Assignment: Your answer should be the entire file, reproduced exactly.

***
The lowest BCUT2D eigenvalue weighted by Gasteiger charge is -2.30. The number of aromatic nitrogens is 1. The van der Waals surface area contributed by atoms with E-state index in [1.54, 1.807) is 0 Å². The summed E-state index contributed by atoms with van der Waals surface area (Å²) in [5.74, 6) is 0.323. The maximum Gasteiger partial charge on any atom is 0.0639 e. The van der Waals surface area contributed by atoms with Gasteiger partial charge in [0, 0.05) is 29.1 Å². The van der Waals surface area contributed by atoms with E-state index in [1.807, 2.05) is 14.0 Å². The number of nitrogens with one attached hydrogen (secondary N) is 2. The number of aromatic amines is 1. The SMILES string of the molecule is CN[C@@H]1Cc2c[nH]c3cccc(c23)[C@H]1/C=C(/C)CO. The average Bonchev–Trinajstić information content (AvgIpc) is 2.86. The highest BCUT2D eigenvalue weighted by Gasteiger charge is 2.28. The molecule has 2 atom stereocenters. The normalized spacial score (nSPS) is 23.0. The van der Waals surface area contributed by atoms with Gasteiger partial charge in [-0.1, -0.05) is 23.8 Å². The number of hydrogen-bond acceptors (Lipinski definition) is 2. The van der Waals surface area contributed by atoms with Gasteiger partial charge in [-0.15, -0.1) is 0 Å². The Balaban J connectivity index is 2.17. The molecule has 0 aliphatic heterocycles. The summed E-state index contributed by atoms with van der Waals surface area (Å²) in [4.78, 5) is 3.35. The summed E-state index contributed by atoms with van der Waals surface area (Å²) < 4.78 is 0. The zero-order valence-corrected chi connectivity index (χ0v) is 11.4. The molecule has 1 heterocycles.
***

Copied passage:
The lowest BCUT2D eigenvalue weighted by Gasteiger charge is -2.30. The number of aromatic nitrogens is 1. The van der Waals surface area contributed by atoms with E-state index in [1.54, 1.807) is 0 Å². The summed E-state index contributed by atoms with van der Waals surface area (Å²) in [5.74, 6) is 0.323. The maximum Gasteiger partial charge on any atom is 0.0639 e. The van der Waals surface area contributed by atoms with Gasteiger partial charge in [0, 0.05) is 29.1 Å². The van der Waals surface area contributed by atoms with E-state index in [1.807, 2.05) is 14.0 Å². The number of nitrogens with one attached hydrogen (secondary N) is 2. The number of aromatic amines is 1. The SMILES string of the molecule is CN[C@@H]1Cc2c[nH]c3cccc(c23)[C@H]1/C=C(/C)CO. The average Bonchev–Trinajstić information content (AvgIpc) is 2.86. The highest BCUT2D eigenvalue weighted by Gasteiger charge is 2.28. The molecule has 2 atom stereocenters. The normalized spacial score (nSPS) is 23.0. The van der Waals surface area contributed by atoms with Gasteiger partial charge in [-0.1, -0.05) is 23.8 Å². The number of hydrogen-bond acceptors (Lipinski definition) is 2. The van der Waals surface area contributed by atoms with Gasteiger partial charge in [-0.15, -0.1) is 0 Å². The Balaban J connectivity index is 2.17. The molecule has 0 aliphatic heterocycles. The summed E-state index contributed by atoms with van der Waals surface area (Å²) in [4.78, 5) is 3.35. The summed E-state index contributed by atoms with van der Waals surface area (Å²) < 4.78 is 0. The zero-order valence-corrected chi connectivity index (χ0v) is 11.4. The molecule has 1 heterocycles.